Director: Kato Naoki
Screenplay: Kato Naoki
Cinematography: Kondo Ryuto
Cast: Watanabe Kenji/Suneohair, Tomosaka Rie, Kobayashi Kaoru, Murai Ryouta, Hosshan
Runtime: 113 min
Trailer: on YouTube
Official website: Aburakusasu (in Japanese)
Based on the 2005 novel Aburakusasu no Matsuri (lit. ‘Abraxas Festival’) by Sōkyō Genyū, Abraxas is, in part, a music film and – not surprisingly – opens with music. The music is jarring: viewers watch a band rock away on a stage, in particular its lead singer, Jonen. Long hair hiding his face, he is jamming the guitar in an explosive manner and ends up writhing on the floor. Fast forward some twenty years and we see him again, now a shaven-headed Buddhist monk. But even in midlife Jonen is still very much a troubled soul and struggling with depression.
In scene 2, Jonen’s visit to a local high school’s career day leads to a furious rant at students and puts him in the bad graces of the people of his town. He still has the support of the always unfazed head monk (Kobayashi Kaoru) at his temple as well as from his wife (Tomosaka Rie), even if the latter shows her concern primarily by shouting “馬鹿!” (baka/idiot) at him. After the career day disaster, Jonen realises that the absence of music in his life is something he can no longer tolerate and decides to hold a cathartic concert to absolve himself from his demons through noise. However, the people around him – especially certain inhabitants of the town – are not too keen on this idea. Their reactions are understandable. Jonen isn’t a person that is easy to like, or a character viewers can sympathise or identify with easily. He can behave erratically, displays mood swings and also has neurotic tendencies, evidenced when masses of posters advertising his concert are plastered all over town. The film’s soundtrack further underscores all this, accompanying the story with sometimes melodious, sometimes rather shrill sounds.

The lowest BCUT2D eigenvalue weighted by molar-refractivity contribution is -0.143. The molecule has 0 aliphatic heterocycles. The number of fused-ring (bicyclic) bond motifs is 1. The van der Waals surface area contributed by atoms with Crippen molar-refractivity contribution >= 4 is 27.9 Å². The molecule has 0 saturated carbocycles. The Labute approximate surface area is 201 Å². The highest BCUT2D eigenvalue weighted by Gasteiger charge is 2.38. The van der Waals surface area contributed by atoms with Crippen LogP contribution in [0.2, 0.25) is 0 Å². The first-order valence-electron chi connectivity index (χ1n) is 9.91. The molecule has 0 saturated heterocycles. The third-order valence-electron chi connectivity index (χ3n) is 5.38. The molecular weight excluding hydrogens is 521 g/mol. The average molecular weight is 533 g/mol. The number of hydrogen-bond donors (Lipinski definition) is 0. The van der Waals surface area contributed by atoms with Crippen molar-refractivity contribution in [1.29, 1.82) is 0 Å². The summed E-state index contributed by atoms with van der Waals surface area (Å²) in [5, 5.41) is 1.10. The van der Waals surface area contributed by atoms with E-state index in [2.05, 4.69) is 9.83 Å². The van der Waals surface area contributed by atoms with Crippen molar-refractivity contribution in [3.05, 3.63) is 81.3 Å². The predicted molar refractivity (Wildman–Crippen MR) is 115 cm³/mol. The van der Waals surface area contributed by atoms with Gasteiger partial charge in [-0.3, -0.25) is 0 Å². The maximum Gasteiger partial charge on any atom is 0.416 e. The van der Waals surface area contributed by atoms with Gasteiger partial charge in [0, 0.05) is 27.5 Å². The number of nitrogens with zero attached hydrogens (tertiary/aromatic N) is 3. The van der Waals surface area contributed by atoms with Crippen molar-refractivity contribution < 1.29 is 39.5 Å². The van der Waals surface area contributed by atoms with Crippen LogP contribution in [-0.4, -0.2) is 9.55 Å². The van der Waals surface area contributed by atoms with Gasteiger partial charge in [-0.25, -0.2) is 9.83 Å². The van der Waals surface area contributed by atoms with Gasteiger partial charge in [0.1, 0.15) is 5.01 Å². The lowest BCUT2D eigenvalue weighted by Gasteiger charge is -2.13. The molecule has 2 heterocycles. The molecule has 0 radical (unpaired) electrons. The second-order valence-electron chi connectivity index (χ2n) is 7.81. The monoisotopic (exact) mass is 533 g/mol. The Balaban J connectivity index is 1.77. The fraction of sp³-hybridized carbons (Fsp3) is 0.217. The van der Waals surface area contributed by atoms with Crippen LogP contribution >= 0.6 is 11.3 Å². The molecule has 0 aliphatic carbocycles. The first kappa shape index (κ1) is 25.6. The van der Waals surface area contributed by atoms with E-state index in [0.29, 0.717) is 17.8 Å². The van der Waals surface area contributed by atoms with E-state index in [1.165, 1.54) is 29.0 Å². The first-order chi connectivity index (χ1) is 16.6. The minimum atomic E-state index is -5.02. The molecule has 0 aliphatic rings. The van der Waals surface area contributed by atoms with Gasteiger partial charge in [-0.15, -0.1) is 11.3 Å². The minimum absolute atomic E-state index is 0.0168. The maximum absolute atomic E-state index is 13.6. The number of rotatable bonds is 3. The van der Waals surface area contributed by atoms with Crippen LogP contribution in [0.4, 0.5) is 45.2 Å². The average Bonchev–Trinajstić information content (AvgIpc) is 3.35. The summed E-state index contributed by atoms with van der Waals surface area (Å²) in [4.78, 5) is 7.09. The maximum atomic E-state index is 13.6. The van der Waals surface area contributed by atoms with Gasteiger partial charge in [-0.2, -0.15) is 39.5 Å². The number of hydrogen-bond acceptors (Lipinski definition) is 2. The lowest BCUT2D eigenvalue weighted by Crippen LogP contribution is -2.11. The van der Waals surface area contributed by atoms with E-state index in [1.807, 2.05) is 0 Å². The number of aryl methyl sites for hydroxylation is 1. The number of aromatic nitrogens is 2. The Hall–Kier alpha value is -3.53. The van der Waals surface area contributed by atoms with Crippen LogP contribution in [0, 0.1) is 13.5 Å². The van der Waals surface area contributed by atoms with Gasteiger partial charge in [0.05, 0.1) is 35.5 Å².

Abraxas is a film then that can be summed up in a single word: discord. But this description isn’t negative, it merely points to the realism of the story told. By presenting a monk that is not at all what we imagine – a monk that has certainly not achieved anything close to a zen-like state but that is instead battling great, inner demons – the film tackles a difficult and worthwhile topic. It offers us a Jonen to observe, but not necessarily like, in the full complexity of this struggling existence. Scenes like him taking on the sea with his electric guitar (quickly leading to a short circuit) and a multiple-mirrors-mediation reveal the opposite extremes of Jonen’s state of mind (rage versus calm) and are among the most successful moments of the film.
But not everything works: Jonen’s slowly developing connection to Ryouta (Murai Ryouta), a teenager from the town, does not make for a particularly interesting secondary story line, indeed, it’s rather predictable and although Murai’s acting is fine, he looks, at 22, just a tad bit to old to portray a high schooler convincingly. Equally, story snippets involving Ryouta’s father Isaotaira (played by Hosshan, whose face you might recognise as that of the ‘scary pastry’ chef from バンビーノ!/Bambino!), or the dog Namu also do not add much substance to the film.
Abraxas is a fair debut for Kato Naoki, but does not stand out in any particular way. I would recommend it primarily to people interested in music-related films.
On the music in Abraxas & bonus links:
Jonen himself is played by Kenji Watanabe, a real-life rock singer better known by the stage name of スネオヘアー (Suneoheā/Suneohair). He performs on the soundtrack of Abraxas (link below), but is also known for ワルツ (“Waltz”) and スプリット (“Split”), theme songs of the anime adaptation of the ハチミツとクローバー (Hachimitsu to Kurōbā/Honey and Clover) manga.